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Politics

Abe beefs up staff with each ministry's best and brightest

Stronger prime minister's office mirrors moves by 10 Downing Street and Blue House

The Kantei, the Japanese prime minister's office and official residence, has become a stronger force in government under Abe. (Nikkei photo)

TOKYO -- Japanese Prime Minister Shinzo Abe has presided over a major increase in cabinet staffers, handpicking economic and national security advisers from various ministries to concentrate power in the executive branch.

The Cabinet Office and Cabinet Secretariat now have a combined staff of 3,638, a 17% increase from fiscal 2012, when Abe returned to the prime minister's seat. Compared with fiscal 2001, the year of a major government overhaul, the growth amounts to 33%.

The staff surrounding Abe has grown to a size similar to that of corresponding offices in the U.K. and Germany in recent years, and has become significantly larger than the U.S. president's.

A more robust Prime Minister's Office -- or Kantei, as the executive branch is known in Japanese -- has been Abe's goal since 2006, when he began his first, abbreviated stint in the office. Back then, Abe pledged "to fundamentally strengthen the functions of the Kantei" by creating a "framework for choosing support staff myself."

This first attempt was cut short by Abe's abrupt resignation in 2007. But he resumed the effort after a landslide general election win by his Liberal Democratic Party brought him back to office.

Abe's peers have also sought to put their stamp on government. U.K. Prime Minister Boris Johnson, whose Conservative party won a clear majority in this month's general election, seeks to create a strong new department for advancing Britain's global business interests, the Financial Times reported. South Korean President Moon Jae-in shook up the Blue House's staff in 2017 to put more emphasis on economic and security policies.

Leaders in both the U.K. and Japan, which have similar parliamentary systems of government, have pushed for stronger, more "presidential" executive branches. In Japan, the push is in part a reaction to the three years of rule by the Democratic Party of Japan, which critics say was a period of indecisiveness in government.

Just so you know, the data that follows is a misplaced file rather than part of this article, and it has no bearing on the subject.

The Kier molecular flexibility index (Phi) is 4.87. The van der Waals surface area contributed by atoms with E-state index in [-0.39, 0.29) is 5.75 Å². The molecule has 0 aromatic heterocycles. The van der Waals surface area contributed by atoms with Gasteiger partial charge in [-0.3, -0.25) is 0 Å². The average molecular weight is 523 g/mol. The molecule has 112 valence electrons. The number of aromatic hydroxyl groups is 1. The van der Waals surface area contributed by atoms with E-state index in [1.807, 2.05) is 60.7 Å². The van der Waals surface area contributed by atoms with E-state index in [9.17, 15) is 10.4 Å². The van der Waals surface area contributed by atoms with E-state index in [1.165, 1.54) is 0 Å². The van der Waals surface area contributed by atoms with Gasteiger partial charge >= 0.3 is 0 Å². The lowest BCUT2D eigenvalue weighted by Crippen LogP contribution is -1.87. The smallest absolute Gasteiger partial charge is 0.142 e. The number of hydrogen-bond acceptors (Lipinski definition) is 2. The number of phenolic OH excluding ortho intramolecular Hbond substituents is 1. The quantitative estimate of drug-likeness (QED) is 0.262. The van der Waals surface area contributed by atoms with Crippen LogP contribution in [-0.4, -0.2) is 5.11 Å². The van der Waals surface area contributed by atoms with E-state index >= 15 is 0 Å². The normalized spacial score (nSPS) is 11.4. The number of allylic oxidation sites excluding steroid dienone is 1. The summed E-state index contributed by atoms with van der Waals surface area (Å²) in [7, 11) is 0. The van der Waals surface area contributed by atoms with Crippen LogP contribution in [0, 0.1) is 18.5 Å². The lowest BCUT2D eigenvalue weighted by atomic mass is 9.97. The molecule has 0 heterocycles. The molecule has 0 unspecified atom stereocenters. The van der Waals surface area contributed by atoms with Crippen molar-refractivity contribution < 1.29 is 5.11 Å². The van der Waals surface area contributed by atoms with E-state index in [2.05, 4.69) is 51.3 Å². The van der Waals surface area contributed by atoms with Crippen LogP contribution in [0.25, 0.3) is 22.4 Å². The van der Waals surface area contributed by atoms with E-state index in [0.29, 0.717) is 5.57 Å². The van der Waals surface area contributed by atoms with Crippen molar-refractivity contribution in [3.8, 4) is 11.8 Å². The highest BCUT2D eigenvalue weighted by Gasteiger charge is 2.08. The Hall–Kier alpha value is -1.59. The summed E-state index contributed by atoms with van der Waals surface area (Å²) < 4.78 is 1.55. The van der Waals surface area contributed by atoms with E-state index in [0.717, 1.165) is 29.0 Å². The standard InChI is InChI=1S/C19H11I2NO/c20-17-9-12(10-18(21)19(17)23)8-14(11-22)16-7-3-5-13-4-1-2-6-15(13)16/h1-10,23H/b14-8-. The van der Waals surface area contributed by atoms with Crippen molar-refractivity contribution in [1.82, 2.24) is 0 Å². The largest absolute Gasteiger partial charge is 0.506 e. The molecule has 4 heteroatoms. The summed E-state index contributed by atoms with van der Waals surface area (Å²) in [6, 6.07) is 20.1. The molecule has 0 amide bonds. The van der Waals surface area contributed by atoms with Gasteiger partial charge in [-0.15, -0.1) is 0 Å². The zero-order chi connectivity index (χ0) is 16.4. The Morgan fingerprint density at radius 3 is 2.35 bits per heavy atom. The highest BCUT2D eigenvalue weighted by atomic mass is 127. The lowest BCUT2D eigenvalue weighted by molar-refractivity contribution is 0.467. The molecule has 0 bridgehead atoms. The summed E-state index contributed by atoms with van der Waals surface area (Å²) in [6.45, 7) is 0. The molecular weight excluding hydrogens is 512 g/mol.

Prime Minister Shinzo Abe heads to a meeting with LDP Tokyo lawmakers on Dec. 18. Speculation surrounds potential candidates to succeed Japan's longest-serving modern leader. (Photo by Shihoko Nakaoka)

Two agencies constitute the Japanese prime minister's staff, broadly defined. The Cabinet Secretariat provides direct advice and support, while the larger Cabinet Office plays a role in drafting the government's top-priority policies.

The sharpest staff increase under Abe has been at the Cabinet Secretariat, which is now 54% bigger than in fiscal 2012 and nearly 2.5 times its size in fiscal 2001. This includes the personal secretaries to both Abe and Chief Cabinet Secretary Yoshihide Suga, his right-hand man in government.

A milestone came in fiscal 2014 with the creation of both the National Security Secretariat and the Cabinet Bureau of Personnel Affairs, which oversees the appointment of top bureaucrats. These two new bodies added about 200 people to the Cabinet Secretariat's ranks. Abe plans to add economic policy advisers to his national security team as soon as this year.

Abe's picks are rarely new hires. Most come from other government agencies, and since the overall number of national civil servants is subject to limits, the staff around the prime minister carries relatively more weight than before. The Cabinet Office and Cabinet Secretariat now make up more than 1% of the total -- double the proportion in fiscal 2003.

That is roughly similar to British and German levels. The staff of the U.K.'s Cabinet Office numbered 3,540 in September 2017, while that of the German Chancellery stood at 3,715 as of June 2016, according to a study by Japan's National Diet Library.

By contrast, the Executive Office of the President of the U.S. had only 1,891 staffers in September 2016, down from about 4,800 in 1970.

Satoshi Machidori, a professor of law at Kyoto University, says the reorganization under Abe has faced inherent limits.

"Most of the shift in functions from various ministries has been to the Cabinet Office, but the staff increase isn't sufficient," Machidori said. "As things stand, with restrictions on total number of civil servants, there ends up being a scrap-and-build approach within the bureaucracy."

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